Stand-out stand-up: comedians name their favourite funnyman

Daniel Kitson, a comic virtually unknown to mainstream television audiences, today received the ultimate accolade when he was declared the funniest man in the business by his contemporaries.

In the first survey to examine the views and attitudes of British stand-ups, the Edinburgh Fringe star gained a quarter of the votes cast, beating Billy Connolly and Eddie Izzard to the top spot.

But while his bushy beard and bottle-top glasses make him one of the most instantly recognisable figures on the comedy circuit, Kitson, 33, has resisted offers to return to television to milk the current boom in prime time stand-up after an earlier unsatisfactory experience appearing alongside Peter Kay in the sitcom Phoenix Nights.

The small screen's loss has proved live comedy's gain. The winner of the 2002 Perrier award now commands an impassioned following around the world, including in Australia, where he is currently performing to sold out audiences at the Melbourne International Comedy Festival.

His one-man show, The Interminable Suicide of Gregory Church, received rave reviews in The New York Times and led critics to compare his monologues about love and loss to fellow Yorkshireman Alan Bennett's bitter-sweet narrations in Talking Heads.

The survey, carried out by TV channel Dave, was based on interviews with 112 British comics, including Bill Bailey, Jo Brand, Tim Vine and Dave Gorman. Comedy critic Bruce Dessau, who conducted the research, said Kitson was a deserving winner.

"He is a totally natural comedian and has all the skills of a great northern comic like Les Dawson. There is something about that accent that makes a great comedian and he has a fantastic facility with language," said Mr Dessau. "But although he has been compared to Alan Bennett, he can go out in front of an audience of 500 drunk people at Edinburgh and silence a heckler at any time."

Kitson rarely does interviews and carefully manages his own career, preserving artistic control over his output. His new work has increasingly veered towards theatre and few people expect him to return to television any time soon.

Speaking after the Brooklyn launch of Gregory Church in January, he said he had no regrets about his career strategy: "I think it's increasingly important to have an audience that is your audience. It's better to have 50 people who are into the thing than 200 who aren't.

"In my stand-up, I don't embellish. I am quite strict with telling the truth. I am interested in engaging people emotionally, and I don't want that to be duplicitous," he added.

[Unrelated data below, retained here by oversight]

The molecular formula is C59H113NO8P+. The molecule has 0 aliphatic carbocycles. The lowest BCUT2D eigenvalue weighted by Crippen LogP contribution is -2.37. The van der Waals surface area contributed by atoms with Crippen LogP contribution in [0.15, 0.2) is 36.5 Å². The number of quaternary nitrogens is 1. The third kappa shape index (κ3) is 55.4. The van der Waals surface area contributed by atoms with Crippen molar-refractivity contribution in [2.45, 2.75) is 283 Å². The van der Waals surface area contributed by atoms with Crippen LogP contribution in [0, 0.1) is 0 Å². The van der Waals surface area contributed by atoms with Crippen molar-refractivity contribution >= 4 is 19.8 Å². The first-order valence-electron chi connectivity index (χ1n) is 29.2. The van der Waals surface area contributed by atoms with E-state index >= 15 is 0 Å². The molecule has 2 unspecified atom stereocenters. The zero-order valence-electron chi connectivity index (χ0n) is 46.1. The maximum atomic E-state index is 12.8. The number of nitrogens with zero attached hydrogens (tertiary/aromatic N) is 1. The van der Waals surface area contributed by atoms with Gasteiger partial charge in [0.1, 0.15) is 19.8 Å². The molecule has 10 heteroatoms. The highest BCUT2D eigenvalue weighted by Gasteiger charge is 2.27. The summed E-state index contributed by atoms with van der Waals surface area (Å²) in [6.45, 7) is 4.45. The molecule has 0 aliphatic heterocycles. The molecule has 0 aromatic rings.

His only other TV appearance was as a teenage contestant on Blockbusters in which he told presenter Bob Holness that he wanted to be a comedian – an ambition he fulfilled when he took part in the National Student Drama Festival aged 16.

Among the survey's other findings was that while previous generations of comedians may have feared playing the Glasgow Empire, modern comics dread performing in Liverpool more than any other city.

Nearly one in five said Merseyside had the hardest audiences to crack, with stand-ups claiming that comedygoers there liked to think they were funnier than the act. Nottingham was voted the second hardest place, followed by Maidstone in Kent.

A third of those surveyed said they had suffered such severe stage fright that they had been physically sick before shows.

More than half said they had been the victim of joke-stealing by their peers, although 25 per cent saw this as a form of flattery and something they could do little about.

Critical view

Daniel Kitson is the best comedian working in the world today. I was with another comedian and at the end of the gig we just looked at each other as if to say: "What's the point in us carrying on?" He's the sort of comedian that makes you feel bad, because he's doing what you ought to be doing, and doing it brilliantly. Kitson once told me that he was doing a run at the Soho Theatre. Sitting in a toilet cubicle one night, he overheard some of his audience at the urinals talking, didn't like them and realised he would have to refine his fan base.

Stewart Lee, comedian

His way with words is extraordinary. "Who among us doesn't enjoy the word 'Toboggan'?" He demands before listing off some more immutable facts: "Cows have pretty eyes. And marshmallows are delicious, if strangely moreish." Observations on love and life are beautifully drawn: falling in love is like hearing a new song, then going straight out and buying everything in the band's back catalogue; loneliness is baking a cake and then having to spend the whole of the next week eating it.

Alice Jones, 'The Independent', 13 August 2010

There are comedians who set benchmarks of quality and then there is the uniquely gifted Daniel Kitson. The 2002 Perrier Award winner is so far ahead of the game that the rest of the Fringe might as well pack up. The only reason that Kitson is not a household name is that he shuns large venues, television and publicity.

Bruce Dessau, 'Evening Standard', 20 August 2009